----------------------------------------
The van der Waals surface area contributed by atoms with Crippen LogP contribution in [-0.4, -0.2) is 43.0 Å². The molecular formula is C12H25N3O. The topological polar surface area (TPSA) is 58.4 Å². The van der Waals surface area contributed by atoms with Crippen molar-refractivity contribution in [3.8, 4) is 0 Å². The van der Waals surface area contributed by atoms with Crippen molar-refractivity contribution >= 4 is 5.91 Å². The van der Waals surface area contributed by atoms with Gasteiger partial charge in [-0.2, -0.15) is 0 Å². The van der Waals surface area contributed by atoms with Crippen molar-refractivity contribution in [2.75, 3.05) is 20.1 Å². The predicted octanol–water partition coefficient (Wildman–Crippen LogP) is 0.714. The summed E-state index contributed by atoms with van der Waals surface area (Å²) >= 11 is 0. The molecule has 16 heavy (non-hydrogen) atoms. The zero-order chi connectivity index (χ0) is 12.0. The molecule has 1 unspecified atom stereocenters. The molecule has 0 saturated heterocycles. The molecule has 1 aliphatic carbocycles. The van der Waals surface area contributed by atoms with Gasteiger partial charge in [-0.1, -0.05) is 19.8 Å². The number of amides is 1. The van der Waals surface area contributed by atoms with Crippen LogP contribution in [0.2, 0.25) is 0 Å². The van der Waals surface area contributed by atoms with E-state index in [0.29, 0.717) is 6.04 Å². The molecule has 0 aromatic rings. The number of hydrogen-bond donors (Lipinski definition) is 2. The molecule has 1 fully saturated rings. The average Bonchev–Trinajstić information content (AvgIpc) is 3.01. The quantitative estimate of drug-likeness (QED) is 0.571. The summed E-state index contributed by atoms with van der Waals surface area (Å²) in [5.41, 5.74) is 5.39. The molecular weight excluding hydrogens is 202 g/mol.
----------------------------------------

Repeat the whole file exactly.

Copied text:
The van der Waals surface area contributed by atoms with Crippen LogP contribution in [-0.4, -0.2) is 43.0 Å². The molecular formula is C12H25N3O. The topological polar surface area (TPSA) is 58.4 Å². The van der Waals surface area contributed by atoms with Crippen molar-refractivity contribution in [3.8, 4) is 0 Å². The van der Waals surface area contributed by atoms with Crippen molar-refractivity contribution >= 4 is 5.91 Å². The van der Waals surface area contributed by atoms with Gasteiger partial charge in [-0.2, -0.15) is 0 Å². The van der Waals surface area contributed by atoms with Crippen molar-refractivity contribution in [2.75, 3.05) is 20.1 Å². The predicted octanol–water partition coefficient (Wildman–Crippen LogP) is 0.714. The summed E-state index contributed by atoms with van der Waals surface area (Å²) >= 11 is 0. The molecule has 16 heavy (non-hydrogen) atoms. The zero-order chi connectivity index (χ0) is 12.0. The molecule has 1 unspecified atom stereocenters. The molecule has 0 saturated heterocycles. The molecule has 1 aliphatic carbocycles. The van der Waals surface area contributed by atoms with Gasteiger partial charge in [-0.1, -0.05) is 19.8 Å². The number of amides is 1. The van der Waals surface area contributed by atoms with Crippen LogP contribution in [0.2, 0.25) is 0 Å². The van der Waals surface area contributed by atoms with E-state index in [0.29, 0.717) is 6.04 Å². The molecule has 0 aromatic rings. The number of hydrogen-bond donors (Lipinski definition) is 2. The molecule has 1 fully saturated rings. The average Bonchev–Trinajstić information content (AvgIpc) is 3.01. The quantitative estimate of drug-likeness (QED) is 0.571. The summed E-state index contributed by atoms with van der Waals surface area (Å²) in [5.41, 5.74) is 5.39. The molecular weight excluding hydrogens is 202 g/mol.